A word from FGM, July 2021

As often happens around July 1, recent news stories have shone the spotlight on the issue of housing. We know that many households are unable to find decent lodging at an affordable price. Or even find a place to live, period. Their distress is very real, and the situation calls for urgent and forceful action from governments. Most notably, the building of social housing must be sped up. The philanthropic and community sectors can, for their part, help those for whom housing is an urgent need. FGM’s Collective Fund for Social Equity will in fact make this a primary focus among our post-COVID-19 priorities. We will officially launch this new fund by year’s end,

But even before the pandemic hit, signs were pointing to a new housing crisis. That was one of the findings of the Vital Signs of Greater Montreal report published by the Foundation in June of 2020: affordable and adequate housing for Montreal families is getting scarcer. We can see evidence of that in the fact that a third of Montrealers have to spend more than 30% of their income on housing, and that more than 24,000 people are languishing on waiting lists to obtain subsidized housing. In short, the demand far outstrips the supply. The market is simply unable to respond to the needs.

Recent news reports have shown that an average Montreal-area rent – for currently available housing – exceeds $1,300 per month for a “four-and-a-half”, a figure that was confirmed by the CMHC. That amounts to $15,600 per year, which is above what is considered an acceptable cost for housing, that is 30% of the average annual income of Montreal households. In 2019, that figure stood at $47,400. Just imagine what the situation is like for low-income families or individuals.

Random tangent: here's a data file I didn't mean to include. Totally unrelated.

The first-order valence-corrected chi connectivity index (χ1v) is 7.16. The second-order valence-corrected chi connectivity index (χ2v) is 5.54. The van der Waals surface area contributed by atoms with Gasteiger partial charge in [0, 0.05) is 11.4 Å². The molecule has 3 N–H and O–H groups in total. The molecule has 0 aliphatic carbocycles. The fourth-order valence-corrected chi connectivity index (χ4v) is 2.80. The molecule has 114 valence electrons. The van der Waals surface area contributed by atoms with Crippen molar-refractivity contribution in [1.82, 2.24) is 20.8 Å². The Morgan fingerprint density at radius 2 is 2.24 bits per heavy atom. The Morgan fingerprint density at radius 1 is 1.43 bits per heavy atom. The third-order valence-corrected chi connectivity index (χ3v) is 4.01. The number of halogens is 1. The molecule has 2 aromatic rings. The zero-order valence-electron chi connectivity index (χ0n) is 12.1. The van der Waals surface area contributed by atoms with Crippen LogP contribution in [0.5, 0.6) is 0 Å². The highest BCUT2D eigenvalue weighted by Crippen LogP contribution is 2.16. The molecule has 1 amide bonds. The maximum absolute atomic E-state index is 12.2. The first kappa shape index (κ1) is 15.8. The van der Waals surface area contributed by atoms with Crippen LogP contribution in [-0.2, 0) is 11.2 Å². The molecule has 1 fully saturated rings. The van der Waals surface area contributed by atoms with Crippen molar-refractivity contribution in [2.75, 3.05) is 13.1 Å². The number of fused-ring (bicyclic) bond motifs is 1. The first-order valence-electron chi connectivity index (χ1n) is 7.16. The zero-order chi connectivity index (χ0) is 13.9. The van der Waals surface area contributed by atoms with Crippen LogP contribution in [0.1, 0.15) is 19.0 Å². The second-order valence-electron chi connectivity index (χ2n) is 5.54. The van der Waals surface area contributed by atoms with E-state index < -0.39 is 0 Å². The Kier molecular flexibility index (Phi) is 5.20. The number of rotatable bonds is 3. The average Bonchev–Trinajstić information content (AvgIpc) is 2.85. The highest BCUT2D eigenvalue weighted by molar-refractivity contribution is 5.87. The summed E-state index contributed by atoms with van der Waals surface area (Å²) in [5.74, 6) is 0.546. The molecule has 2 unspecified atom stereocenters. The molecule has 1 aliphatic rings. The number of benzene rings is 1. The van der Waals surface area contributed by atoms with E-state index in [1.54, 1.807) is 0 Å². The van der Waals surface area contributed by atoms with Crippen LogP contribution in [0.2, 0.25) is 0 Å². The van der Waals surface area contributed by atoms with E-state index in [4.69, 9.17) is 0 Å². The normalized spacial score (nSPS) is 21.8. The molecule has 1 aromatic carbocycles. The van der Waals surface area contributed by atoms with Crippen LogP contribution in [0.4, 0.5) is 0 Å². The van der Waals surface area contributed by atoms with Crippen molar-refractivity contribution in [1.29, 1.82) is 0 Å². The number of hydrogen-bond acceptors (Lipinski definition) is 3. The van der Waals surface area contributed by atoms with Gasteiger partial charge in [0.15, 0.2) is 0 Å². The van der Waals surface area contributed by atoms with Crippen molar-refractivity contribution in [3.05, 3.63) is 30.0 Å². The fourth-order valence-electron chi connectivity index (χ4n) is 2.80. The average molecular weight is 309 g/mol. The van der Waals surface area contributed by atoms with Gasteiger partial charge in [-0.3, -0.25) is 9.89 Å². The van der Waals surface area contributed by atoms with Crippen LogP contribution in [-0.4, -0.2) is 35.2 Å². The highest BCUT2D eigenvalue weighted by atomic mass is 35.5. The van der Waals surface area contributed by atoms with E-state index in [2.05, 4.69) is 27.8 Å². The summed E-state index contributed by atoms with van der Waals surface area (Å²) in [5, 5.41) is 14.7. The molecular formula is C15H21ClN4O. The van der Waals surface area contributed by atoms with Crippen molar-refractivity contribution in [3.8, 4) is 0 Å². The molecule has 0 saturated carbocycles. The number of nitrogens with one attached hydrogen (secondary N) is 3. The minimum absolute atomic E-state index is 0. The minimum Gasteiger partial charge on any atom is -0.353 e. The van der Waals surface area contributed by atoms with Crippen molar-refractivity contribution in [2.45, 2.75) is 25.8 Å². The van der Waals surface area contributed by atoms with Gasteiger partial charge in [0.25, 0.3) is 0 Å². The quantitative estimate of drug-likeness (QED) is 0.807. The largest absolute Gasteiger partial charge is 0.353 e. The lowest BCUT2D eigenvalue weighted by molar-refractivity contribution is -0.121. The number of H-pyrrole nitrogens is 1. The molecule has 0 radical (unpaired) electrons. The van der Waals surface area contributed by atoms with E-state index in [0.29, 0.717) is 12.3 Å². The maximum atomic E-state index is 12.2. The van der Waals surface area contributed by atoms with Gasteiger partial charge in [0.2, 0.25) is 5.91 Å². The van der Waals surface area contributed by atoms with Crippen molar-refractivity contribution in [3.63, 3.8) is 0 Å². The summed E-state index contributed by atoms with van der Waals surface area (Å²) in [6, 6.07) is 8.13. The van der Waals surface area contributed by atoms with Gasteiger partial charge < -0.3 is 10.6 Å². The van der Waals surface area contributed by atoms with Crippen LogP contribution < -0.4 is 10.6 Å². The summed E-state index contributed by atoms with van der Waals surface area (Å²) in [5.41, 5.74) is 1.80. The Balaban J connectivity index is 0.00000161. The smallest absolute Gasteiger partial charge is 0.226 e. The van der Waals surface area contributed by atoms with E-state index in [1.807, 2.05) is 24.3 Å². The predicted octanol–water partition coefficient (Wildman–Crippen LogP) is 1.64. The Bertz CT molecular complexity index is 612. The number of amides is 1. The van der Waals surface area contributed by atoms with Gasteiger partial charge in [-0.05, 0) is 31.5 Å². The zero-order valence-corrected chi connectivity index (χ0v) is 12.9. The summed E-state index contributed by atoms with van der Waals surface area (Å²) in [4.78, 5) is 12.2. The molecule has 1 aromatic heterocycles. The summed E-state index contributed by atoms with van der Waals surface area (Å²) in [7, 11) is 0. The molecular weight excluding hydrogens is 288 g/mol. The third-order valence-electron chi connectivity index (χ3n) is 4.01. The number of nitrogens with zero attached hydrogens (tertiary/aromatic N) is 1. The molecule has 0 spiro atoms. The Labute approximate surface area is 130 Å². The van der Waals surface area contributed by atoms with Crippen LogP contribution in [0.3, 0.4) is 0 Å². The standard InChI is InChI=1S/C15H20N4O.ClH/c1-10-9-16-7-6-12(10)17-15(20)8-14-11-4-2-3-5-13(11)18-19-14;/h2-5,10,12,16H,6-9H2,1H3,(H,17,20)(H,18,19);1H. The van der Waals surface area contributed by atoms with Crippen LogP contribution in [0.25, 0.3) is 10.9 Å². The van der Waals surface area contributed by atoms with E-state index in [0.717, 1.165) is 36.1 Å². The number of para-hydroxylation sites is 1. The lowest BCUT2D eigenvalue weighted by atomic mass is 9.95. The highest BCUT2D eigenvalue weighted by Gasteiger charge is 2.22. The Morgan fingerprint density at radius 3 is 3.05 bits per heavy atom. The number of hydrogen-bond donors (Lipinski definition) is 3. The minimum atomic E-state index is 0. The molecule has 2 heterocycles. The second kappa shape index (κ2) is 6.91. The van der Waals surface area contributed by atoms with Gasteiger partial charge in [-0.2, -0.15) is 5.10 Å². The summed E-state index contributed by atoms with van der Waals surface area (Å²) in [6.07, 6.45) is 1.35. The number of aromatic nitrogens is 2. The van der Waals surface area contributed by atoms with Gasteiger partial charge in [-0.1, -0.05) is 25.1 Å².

A housing crisis for the most vulnerable

Let’s not forget that it is the most vulnerable who most feel the effects of rental inflation. The elderly who live on a fixed income; individuals who head up large or single-parent families and their children; and many immigrant or racialized individuals. For them, difficulty in accessing housing is yet another instance of the systemic discrimination they experience. The scientific literature has amply demonstrated the negative impacts of inadequate housing on mental and physical health, stress and sleep.

Many of those who are impacted by the housing crisis are forced to fall back on apartments that are too expensive, or not adequate, often too small or too far from the city centre, or even out-and-out unsanitary. Others will find themselves out on the street. Housing is also a public health issue. And when it comes right down to it, our city’s social diversity is threatened, too. We need to collectively find new solutions to this problem that is having such a major impact on the health, safety and cohesiveness of our community. Along with its partners and donors, the Foundation of Greater Montréal will be there to support those who strive to find and implement those solutions. Scroll down to learn about a few of them.

Karel Mayrand
President and CEO
Foundation of Greater Montréal

FGM’s Stories of the Month

July 2021

« A Roof and a Seat at the Table for All » in Verdun

In Verdun, an initiative known as Giving Everyone a Roof and a Seat at the Table is one of the collective actions the Collective Impact Project supports. It works to help vulnerable people stay in the neighbourhood.

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The Fondation du Centre jeunesse de la Montérégie’s Projet Clé

The Projet Clé offers a roof and individualized support to sustain the academic success of the Montérégie’s Youth Centers users, through financial backing, administrative support and access to a mentor.

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LogisAction Notre-Dame-de-Grâce

LogisAction NDG works to offer services to the tenants of Notre-Dame-de-Grâce in order to find solutions to their rental housing problems, as well as programs and workshops to promote the rights of all tenants.

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